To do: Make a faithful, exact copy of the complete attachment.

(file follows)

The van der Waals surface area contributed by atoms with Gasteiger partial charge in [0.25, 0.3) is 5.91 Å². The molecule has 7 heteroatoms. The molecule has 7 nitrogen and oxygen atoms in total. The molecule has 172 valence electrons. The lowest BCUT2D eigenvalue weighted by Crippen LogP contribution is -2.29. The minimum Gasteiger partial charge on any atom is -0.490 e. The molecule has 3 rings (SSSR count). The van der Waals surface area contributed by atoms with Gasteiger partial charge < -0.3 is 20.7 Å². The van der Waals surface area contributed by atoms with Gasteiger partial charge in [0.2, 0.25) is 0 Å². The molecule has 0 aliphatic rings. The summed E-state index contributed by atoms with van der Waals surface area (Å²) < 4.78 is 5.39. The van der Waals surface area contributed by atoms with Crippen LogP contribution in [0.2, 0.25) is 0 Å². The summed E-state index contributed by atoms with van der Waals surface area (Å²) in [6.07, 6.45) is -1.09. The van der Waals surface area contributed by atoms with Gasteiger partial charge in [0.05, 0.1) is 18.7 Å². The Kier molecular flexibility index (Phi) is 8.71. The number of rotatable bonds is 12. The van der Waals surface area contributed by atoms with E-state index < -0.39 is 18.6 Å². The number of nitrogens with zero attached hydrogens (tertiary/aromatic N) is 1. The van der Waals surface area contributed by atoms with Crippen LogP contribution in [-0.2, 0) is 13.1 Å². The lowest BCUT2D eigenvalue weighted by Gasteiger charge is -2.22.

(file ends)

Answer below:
The van der Waals surface area contributed by atoms with Gasteiger partial charge in [0.25, 0.3) is 5.91 Å². The molecule has 7 heteroatoms. The molecule has 7 nitrogen and oxygen atoms in total. The molecule has 172 valence electrons. The lowest BCUT2D eigenvalue weighted by Crippen LogP contribution is -2.29. The minimum Gasteiger partial charge on any atom is -0.490 e. The molecule has 3 rings (SSSR count). The van der Waals surface area contributed by atoms with Gasteiger partial charge < -0.3 is 20.7 Å². The van der Waals surface area contributed by atoms with Gasteiger partial charge in [0.2, 0.25) is 0 Å². The molecule has 0 aliphatic rings. The summed E-state index contributed by atoms with van der Waals surface area (Å²) < 4.78 is 5.39. The van der Waals surface area contributed by atoms with Crippen LogP contribution in [0.2, 0.25) is 0 Å². The summed E-state index contributed by atoms with van der Waals surface area (Å²) in [6.07, 6.45) is -1.09. The van der Waals surface area contributed by atoms with Gasteiger partial charge in [0.05, 0.1) is 18.7 Å². The Kier molecular flexibility index (Phi) is 8.71. The number of rotatable bonds is 12. The van der Waals surface area contributed by atoms with E-state index < -0.39 is 18.6 Å². The number of nitrogens with zero attached hydrogens (tertiary/aromatic N) is 1. The van der Waals surface area contributed by atoms with Crippen LogP contribution in [-0.2, 0) is 13.1 Å². The lowest BCUT2D eigenvalue weighted by Gasteiger charge is -2.22.